How good can a $550 Receiver sound? Well, once I swapped the stock power cord for the $1,200...ah kidding (the 40.4. includes an "Oversized OFC Detachable AC Cord"). The 40.4 is punchy, fast-sounding and fun if somewhat blanched of the full musical rainbow of colors related to the sounds that make instruments stand apart from one another in all their power and glory (and tone controls cannot add what isn't there). You more than likely won't get startled by the sound of the 40.4 the way more refined hi-fi components can reach out and touch your inner music lover with a remembrance of musical things past. Overall, I'd call it less dimensional in most aspects of music-making than I'm accustomed to through my Leben CS-300XS with my MacBook Pro and any number of DACs handling playback duties. This translates, for me, into sound from the 40.4. that invites you to listen to but does not invite you to listen into which is an important distinction.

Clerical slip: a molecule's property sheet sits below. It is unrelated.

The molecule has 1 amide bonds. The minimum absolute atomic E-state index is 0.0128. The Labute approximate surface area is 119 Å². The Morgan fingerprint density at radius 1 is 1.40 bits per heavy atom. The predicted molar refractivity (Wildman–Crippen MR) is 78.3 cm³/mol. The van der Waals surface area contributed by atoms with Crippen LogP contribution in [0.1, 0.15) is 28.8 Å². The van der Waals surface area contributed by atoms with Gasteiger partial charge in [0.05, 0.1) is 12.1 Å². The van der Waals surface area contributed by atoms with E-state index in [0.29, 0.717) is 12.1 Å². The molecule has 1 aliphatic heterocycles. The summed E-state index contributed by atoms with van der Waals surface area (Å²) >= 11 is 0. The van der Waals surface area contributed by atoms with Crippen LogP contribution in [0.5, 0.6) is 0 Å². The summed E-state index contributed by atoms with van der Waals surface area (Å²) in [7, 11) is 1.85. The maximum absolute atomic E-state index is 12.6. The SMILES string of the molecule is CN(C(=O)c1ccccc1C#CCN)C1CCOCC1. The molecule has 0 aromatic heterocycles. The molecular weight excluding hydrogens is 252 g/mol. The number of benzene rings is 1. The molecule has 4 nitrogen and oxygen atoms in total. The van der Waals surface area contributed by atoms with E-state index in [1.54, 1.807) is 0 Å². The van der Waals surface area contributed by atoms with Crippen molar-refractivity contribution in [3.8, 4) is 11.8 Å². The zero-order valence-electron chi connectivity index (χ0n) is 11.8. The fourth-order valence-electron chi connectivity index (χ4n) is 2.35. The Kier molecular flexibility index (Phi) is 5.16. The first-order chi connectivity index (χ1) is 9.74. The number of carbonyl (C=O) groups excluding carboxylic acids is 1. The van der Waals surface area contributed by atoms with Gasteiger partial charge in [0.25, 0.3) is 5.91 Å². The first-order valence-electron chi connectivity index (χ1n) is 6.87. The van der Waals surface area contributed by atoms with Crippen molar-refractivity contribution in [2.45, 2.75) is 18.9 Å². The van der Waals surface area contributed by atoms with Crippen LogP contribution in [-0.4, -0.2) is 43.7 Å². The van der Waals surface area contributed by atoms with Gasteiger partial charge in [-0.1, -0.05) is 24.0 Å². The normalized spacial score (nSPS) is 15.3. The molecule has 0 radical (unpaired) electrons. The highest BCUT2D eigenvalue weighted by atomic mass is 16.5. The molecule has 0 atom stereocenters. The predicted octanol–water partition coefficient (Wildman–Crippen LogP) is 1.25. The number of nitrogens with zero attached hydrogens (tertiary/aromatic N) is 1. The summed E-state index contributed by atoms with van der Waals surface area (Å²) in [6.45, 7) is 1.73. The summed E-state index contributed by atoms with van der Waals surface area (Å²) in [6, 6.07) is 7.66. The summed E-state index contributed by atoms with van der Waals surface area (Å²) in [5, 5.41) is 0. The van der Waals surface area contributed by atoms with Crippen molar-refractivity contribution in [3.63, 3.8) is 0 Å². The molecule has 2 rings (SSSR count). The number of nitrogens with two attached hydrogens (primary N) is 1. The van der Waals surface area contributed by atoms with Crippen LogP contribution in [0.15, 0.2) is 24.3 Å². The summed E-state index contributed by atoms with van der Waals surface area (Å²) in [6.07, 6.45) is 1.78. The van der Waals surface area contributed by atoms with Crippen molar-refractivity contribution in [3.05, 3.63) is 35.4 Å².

Of course we're talking about comparisons to setups that are multiples of the 40.4's cost with added levels of complexity and that's worth noting and harping on. With the Integra DTM-40.4 you don't need anything else to play back streaming services, and internet/terrestrial-based radio except a pair of speakers and cables to connect 'em. You can always add a NAS* and a turntable (I would) if you want to really enjoy yourself and explore our endless backward and forward catalog of music. Lets face facts—there's a lifetime of music that only exists on LP or CD so for my tastes, I need a turntable but can live without a CD player since I rip every CD I buy to my NAS as soon as I get it, preferring the superior possibilities of hard drive-based playback. To fill my preferential picture, I enjoy radio hosted by people to machine-made recommendations mainly because I prefer incongruity and quirky connections to being presented with stuff that's similar to what I already know and like. I value the humanness behind music's interwoven-ness that an algorithm can never capture. Human is as human does, unexpectedly.